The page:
The decidua is thought to be a source of important growth factors and cytokines for placental development. Growth factors regulate PG synthesis in the endometrium, promoting the invasion, proliferation and changes related to endometrial vascular permeability. Enhanced PG production by the action of EGF has been shown in rat endometrial stromal cells. EGF acts through the phosphorylation of membrane proteins as a mitogen promoting DNA and RNA synthesis. As pregnancy progresses, the increased production of EGF enhances trophoblast differentiation (55).

Granulocyte-macrophage CSF (GM-CSF) is produced by murine decidual cells in response to invasive trophoblast. Wegmann (56) documented the expression of GM-CSF, CSF-1, TNF-a, IL-1, among other factors, in the murine placenta using a panel of cDNA probes. This pattern of cytokine expression may involve growth regulatory signals for the placenta (56). Garcia-Lloret et al. (57) demonstrated that both CSF-1 and GM-CSF stimulate the differentiation of the cytotrophoblast to the syncytiotrophoblast. This morphological differentiation was indirectly measured by the increased production of human placental lactogen (hPL) and human chorionic gonadotropin (hCG). Additionally, they found that GM-CSF and CSF-1 production was controlled by IL-1 and TNF-a in fibroblasts derived from the villous stroma of the placenta. These cytokines could play an important role in the development and function of the human placenta (57).

Our group has studied the effect of aspirin on the production of GM-CSF and IL-3 by peripheral blood mononuclear cells (PBMC) and the effect of these cytokines on trophoblast differentiation. Briefly, PBMC were obtained from five men and five women and stimulated with aspirin, aspirin/phytohemagglutinin (PHA) and PHA or culture medium. The supernatants were used to evaluate the effect on the fusion of BeWo cells and the production of hPL and hCG as an indicator of syncytialization (Figures 2 and 3). We found that aspirin had no direct effect on GM-CSF and IL-3 production by PBMC, although the production of hPL and syncytialization over five or more nuclei were increased using PBMC supernatants obtained from women and stimulated with aspirin and aspirin/PHA (Bueno J, Cadavid L, Betancur L, Guzmán-Martinez C, Peña B and Cadavid Á, unpublished data) (Figure 3). We conclude that the trophoblast differentiation induced by the effect of aspirin cannot be correlated with GM-CSF or IL-3 production. Perhaps other cytokines could be induced by aspirin to improve syncytialization. Moreover, since it is possible that aspirin can induce some effect on growth factor secretion by the trophoblast per se, we have performed some experiments in which aspirin directly induced an increase in trophoblast syncitialization, maybe through the autocrine action of growth factors produced by these cells.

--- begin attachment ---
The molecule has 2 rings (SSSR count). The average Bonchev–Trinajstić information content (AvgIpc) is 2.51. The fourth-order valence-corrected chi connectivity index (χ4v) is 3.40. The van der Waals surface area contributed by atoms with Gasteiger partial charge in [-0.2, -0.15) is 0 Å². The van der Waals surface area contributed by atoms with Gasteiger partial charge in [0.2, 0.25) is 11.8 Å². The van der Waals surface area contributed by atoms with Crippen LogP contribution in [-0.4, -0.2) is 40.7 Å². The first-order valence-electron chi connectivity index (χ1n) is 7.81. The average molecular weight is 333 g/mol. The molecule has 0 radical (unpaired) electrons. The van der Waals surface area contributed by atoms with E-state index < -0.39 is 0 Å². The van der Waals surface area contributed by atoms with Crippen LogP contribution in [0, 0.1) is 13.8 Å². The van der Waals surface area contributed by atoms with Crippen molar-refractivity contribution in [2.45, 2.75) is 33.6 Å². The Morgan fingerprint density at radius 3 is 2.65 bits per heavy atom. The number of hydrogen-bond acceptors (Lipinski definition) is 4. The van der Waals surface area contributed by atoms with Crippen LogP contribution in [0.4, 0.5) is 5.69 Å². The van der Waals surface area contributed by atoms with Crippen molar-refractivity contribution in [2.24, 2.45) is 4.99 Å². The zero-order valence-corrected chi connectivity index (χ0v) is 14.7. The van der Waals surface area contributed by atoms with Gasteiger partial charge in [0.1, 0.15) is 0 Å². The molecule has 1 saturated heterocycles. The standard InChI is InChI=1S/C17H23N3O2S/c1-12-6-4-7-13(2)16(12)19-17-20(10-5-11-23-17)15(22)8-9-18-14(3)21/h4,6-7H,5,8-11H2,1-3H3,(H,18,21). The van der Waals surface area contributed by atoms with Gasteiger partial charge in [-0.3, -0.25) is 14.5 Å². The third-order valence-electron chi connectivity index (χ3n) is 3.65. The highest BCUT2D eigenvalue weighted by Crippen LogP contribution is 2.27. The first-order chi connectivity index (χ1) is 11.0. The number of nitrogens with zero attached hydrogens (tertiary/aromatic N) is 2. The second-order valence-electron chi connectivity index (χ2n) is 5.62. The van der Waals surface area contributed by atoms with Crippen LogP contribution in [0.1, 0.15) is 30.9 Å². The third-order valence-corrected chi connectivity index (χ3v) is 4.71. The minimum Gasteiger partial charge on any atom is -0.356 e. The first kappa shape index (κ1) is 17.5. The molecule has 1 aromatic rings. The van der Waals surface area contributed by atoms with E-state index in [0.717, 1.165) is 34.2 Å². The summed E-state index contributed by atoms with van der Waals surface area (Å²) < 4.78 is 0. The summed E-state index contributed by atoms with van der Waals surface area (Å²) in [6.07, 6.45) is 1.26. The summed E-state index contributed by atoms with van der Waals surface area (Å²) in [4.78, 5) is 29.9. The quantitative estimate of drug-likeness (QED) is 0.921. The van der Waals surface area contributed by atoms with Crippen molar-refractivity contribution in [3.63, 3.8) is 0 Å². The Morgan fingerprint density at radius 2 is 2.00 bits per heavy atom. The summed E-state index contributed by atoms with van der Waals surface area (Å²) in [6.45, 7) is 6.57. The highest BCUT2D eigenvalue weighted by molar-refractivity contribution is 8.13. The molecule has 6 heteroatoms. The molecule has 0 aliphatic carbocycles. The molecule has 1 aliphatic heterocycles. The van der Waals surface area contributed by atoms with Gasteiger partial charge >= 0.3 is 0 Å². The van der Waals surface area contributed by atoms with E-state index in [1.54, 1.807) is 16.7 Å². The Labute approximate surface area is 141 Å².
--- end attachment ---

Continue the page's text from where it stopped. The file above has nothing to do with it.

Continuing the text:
Figure 2. Cell fusion was quantitated by counting the number of nuclei, the number of cells, and the number of cells containing a single nucleus in each photographic field (black arrows). Cell fusion was grouped according to the number (2, 3, 4, 5, or more) of nuclei per cell. Scale bar = 15 µm.

[View larger version of this image (39 K JPG file)]

Figure 3. Correlation between cell fusion and human placental lactogen production in the group of women. The correlation between cell fusion and hormonal production was evaluated by the Pearson test (P £ 0.05). RPMI 1640 medium purchased from Sigma. ASA = acetylsalicylic acid; PHA = phytohemagglutinin; FSK = forskolin; EGF = epidermal growth factor; C- = negative control.

[View larger version of this image (50 K JPG file)]

Therapeutical approaches

A recently developed r-hLIF (or emfilermin) will be tested in human clinical trials. The experimental evidence in animals has demonstrated the physiological role of LIF in implantation, but the implications of the use of r-hLIF in human reproductive medicine are not clear. LIF has a wide spectrum of action and therefore has been used for many diseases; e.g., in a phase I study including patients with advanced lung cancer, a biological effect of r-hLIF was demonstrated by the increase of blood progenitor cells, C-reactive protein levels, and hemopoietic recovery after chemotherapy (58). On the basis of reports from animal and human studies, we agree with the statement made by SERONO in its website (59) that LIF could be used as a safe therapeutical alternative and as a potent inducer of human embryonic implantation.